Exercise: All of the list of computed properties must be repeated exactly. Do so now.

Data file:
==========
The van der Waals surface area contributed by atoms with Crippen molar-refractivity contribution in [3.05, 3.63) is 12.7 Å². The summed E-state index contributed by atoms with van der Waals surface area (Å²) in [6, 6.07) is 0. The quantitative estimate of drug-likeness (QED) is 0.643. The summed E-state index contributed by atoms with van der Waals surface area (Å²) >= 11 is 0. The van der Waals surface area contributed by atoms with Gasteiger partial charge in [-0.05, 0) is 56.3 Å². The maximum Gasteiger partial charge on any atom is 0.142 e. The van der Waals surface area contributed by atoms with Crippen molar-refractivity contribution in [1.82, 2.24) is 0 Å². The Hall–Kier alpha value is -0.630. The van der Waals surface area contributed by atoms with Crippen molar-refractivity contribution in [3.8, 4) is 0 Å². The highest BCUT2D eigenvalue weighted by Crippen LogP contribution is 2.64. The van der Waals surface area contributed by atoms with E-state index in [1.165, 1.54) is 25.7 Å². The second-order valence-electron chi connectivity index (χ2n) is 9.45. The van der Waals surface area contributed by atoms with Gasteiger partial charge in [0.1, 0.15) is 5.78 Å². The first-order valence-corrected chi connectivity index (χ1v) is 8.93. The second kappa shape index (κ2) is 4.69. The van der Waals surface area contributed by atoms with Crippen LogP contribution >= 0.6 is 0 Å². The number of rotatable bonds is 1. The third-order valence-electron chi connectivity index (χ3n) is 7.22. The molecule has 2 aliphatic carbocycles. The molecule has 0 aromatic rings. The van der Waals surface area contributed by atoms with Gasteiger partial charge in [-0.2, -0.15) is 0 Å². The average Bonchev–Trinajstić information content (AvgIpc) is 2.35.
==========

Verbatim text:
The van der Waals surface area contributed by atoms with Crippen molar-refractivity contribution in [3.05, 3.63) is 12.7 Å². The summed E-state index contributed by atoms with van der Waals surface area (Å²) in [6, 6.07) is 0. The quantitative estimate of drug-likeness (QED) is 0.643. The summed E-state index contributed by atoms with van der Waals surface area (Å²) >= 11 is 0. The van der Waals surface area contributed by atoms with Gasteiger partial charge in [-0.05, 0) is 56.3 Å². The maximum Gasteiger partial charge on any atom is 0.142 e. The van der Waals surface area contributed by atoms with Crippen molar-refractivity contribution in [1.82, 2.24) is 0 Å². The Hall–Kier alpha value is -0.630. The van der Waals surface area contributed by atoms with Crippen molar-refractivity contribution in [3.8, 4) is 0 Å². The highest BCUT2D eigenvalue weighted by Crippen LogP contribution is 2.64. The van der Waals surface area contributed by atoms with E-state index in [1.165, 1.54) is 25.7 Å². The second-order valence-electron chi connectivity index (χ2n) is 9.45. The van der Waals surface area contributed by atoms with Gasteiger partial charge in [0.1, 0.15) is 5.78 Å². The first-order valence-corrected chi connectivity index (χ1v) is 8.93. The second kappa shape index (κ2) is 4.69. The van der Waals surface area contributed by atoms with Crippen LogP contribution >= 0.6 is 0 Å². The number of rotatable bonds is 1. The third-order valence-electron chi connectivity index (χ3n) is 7.22. The molecule has 2 aliphatic carbocycles. The molecule has 0 aromatic rings. The van der Waals surface area contributed by atoms with Gasteiger partial charge in [-0.2, -0.15) is 0 Å². The average Bonchev–Trinajstić information content (AvgIpc) is 2.35.